Despite these resentments, by March 1846, Riley was marching towards the Rio Grande, serving in the mostly Irish Catholic and German ranks of Company K, the 5th US Infantry Regiment, under the command of General Zachary Taylor.

They camped threateningly in the imposing Fort Brown, across the river facing the Mexican city of Matamoros. War between the United States and Mexico seemed inevitable, for the issue of Texan independence and it’s annexation into the Union had not been satisfactorily resolved, despite the Texan Army defeating Mexican forces at San Jacinto and the Treaties of Velasco in 1836. Mexico still refused to recognise Texas as either an independent nation or state.

When new President James Polk signed the legislation formalising the ‘Lone Star State’ as a part of the Union on December 29th 1845, the wheels for war with Mexico were set in motion. The United States, under the complex and expansionist ideological banner of ‘Manifest Destiny’, would soon be marching to war.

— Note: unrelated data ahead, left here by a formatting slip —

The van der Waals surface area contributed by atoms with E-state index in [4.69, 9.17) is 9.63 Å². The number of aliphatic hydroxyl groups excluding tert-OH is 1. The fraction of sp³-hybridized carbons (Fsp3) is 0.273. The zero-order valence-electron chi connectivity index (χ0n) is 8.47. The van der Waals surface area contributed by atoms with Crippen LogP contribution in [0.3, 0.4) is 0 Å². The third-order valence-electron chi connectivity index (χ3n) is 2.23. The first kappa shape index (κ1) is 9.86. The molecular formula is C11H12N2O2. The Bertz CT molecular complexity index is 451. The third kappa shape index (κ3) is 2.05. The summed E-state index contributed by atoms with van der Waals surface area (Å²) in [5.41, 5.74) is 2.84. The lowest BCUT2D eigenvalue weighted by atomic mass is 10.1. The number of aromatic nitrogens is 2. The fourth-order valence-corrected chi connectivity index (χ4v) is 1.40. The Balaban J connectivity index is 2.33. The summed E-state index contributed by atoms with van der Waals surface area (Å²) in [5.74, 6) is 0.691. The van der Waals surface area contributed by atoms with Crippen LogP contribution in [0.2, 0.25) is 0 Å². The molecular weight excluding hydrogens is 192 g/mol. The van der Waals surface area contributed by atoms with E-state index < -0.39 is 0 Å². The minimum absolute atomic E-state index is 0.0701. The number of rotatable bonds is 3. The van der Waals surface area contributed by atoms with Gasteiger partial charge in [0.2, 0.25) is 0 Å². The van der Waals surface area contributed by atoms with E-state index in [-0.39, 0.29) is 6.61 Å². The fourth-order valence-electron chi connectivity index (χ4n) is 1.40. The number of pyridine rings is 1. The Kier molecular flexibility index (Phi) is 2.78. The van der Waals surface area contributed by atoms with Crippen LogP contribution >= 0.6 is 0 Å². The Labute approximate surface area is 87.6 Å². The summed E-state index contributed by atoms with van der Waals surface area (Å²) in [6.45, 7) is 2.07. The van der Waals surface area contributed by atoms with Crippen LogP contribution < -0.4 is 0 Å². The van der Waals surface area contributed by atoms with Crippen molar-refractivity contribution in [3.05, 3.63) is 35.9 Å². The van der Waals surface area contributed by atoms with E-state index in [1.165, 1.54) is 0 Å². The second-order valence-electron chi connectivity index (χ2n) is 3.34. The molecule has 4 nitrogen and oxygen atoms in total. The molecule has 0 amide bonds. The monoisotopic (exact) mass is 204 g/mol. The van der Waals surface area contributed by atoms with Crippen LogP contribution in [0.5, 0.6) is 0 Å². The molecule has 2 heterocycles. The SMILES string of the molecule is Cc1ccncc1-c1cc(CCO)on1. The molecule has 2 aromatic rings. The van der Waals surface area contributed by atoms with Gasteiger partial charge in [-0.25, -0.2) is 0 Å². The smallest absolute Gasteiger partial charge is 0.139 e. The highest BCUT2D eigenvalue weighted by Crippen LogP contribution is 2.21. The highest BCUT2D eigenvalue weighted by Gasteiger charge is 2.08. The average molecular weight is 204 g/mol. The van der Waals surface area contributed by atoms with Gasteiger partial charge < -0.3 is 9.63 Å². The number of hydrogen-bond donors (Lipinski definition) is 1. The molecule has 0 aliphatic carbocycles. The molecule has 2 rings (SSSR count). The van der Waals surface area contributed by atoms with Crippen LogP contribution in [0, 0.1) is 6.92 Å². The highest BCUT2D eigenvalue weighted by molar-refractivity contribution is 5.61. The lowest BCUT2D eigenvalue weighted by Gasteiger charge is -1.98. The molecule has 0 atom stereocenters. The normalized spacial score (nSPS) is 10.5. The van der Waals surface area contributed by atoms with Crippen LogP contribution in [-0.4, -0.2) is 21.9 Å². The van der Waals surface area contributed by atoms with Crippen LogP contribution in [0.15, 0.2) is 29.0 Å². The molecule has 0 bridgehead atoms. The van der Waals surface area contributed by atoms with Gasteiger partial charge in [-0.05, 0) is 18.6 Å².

An anti-Catholic cartoon from the 1840s
An anti-Catholic cartoon from the 1840s

John Riley’s Break with the US Army 

Conditions on the Rio Grande only seemed to increase the hostility of the officers towards the Irish and the Catholics in Riley’s regiment. Officers such as Braxton Bragg and Thomas Sherman were notorious ‘Nativists’ and anti-Catholics, and this bigotry, combined with his professional frustration and unease at being part of a Protestant army invading a Catholic nation, increased Riley’s sense of alienation from the US army. He deserted on 12 April 1846.

Writing later he said: